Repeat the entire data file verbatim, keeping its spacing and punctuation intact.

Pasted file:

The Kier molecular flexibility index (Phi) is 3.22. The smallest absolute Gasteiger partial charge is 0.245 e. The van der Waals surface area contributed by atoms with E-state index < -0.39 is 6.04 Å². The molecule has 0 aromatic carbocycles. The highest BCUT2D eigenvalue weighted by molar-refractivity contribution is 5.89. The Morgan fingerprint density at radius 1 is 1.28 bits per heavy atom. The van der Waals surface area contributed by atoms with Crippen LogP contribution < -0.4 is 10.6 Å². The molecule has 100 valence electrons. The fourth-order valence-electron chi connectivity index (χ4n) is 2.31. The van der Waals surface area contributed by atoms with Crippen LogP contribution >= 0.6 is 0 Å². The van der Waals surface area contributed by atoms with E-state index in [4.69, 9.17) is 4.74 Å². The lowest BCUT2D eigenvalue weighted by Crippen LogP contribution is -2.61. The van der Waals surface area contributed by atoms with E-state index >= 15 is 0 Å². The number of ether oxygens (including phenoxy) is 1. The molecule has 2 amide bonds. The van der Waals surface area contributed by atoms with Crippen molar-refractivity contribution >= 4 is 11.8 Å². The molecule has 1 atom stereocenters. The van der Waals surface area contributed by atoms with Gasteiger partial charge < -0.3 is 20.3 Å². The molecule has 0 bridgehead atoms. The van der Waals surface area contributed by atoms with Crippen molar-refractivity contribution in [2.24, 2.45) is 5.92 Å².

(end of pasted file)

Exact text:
The Kier molecular flexibility index (Phi) is 3.22. The smallest absolute Gasteiger partial charge is 0.245 e. The van der Waals surface area contributed by atoms with E-state index < -0.39 is 6.04 Å². The molecule has 0 aromatic carbocycles. The highest BCUT2D eigenvalue weighted by molar-refractivity contribution is 5.89. The Morgan fingerprint density at radius 1 is 1.28 bits per heavy atom. The van der Waals surface area contributed by atoms with Crippen LogP contribution < -0.4 is 10.6 Å². The molecule has 100 valence electrons. The fourth-order valence-electron chi connectivity index (χ4n) is 2.31. The van der Waals surface area contributed by atoms with Crippen LogP contribution >= 0.6 is 0 Å². The van der Waals surface area contributed by atoms with E-state index in [4.69, 9.17) is 4.74 Å². The lowest BCUT2D eigenvalue weighted by Crippen LogP contribution is -2.61. The van der Waals surface area contributed by atoms with E-state index >= 15 is 0 Å². The number of ether oxygens (including phenoxy) is 1. The molecule has 2 amide bonds. The van der Waals surface area contributed by atoms with Crippen molar-refractivity contribution >= 4 is 11.8 Å². The molecule has 1 atom stereocenters. The van der Waals surface area contributed by atoms with Gasteiger partial charge < -0.3 is 20.3 Å². The molecule has 0 bridgehead atoms. The van der Waals surface area contributed by atoms with Crippen molar-refractivity contribution in [2.24, 2.45) is 5.92 Å².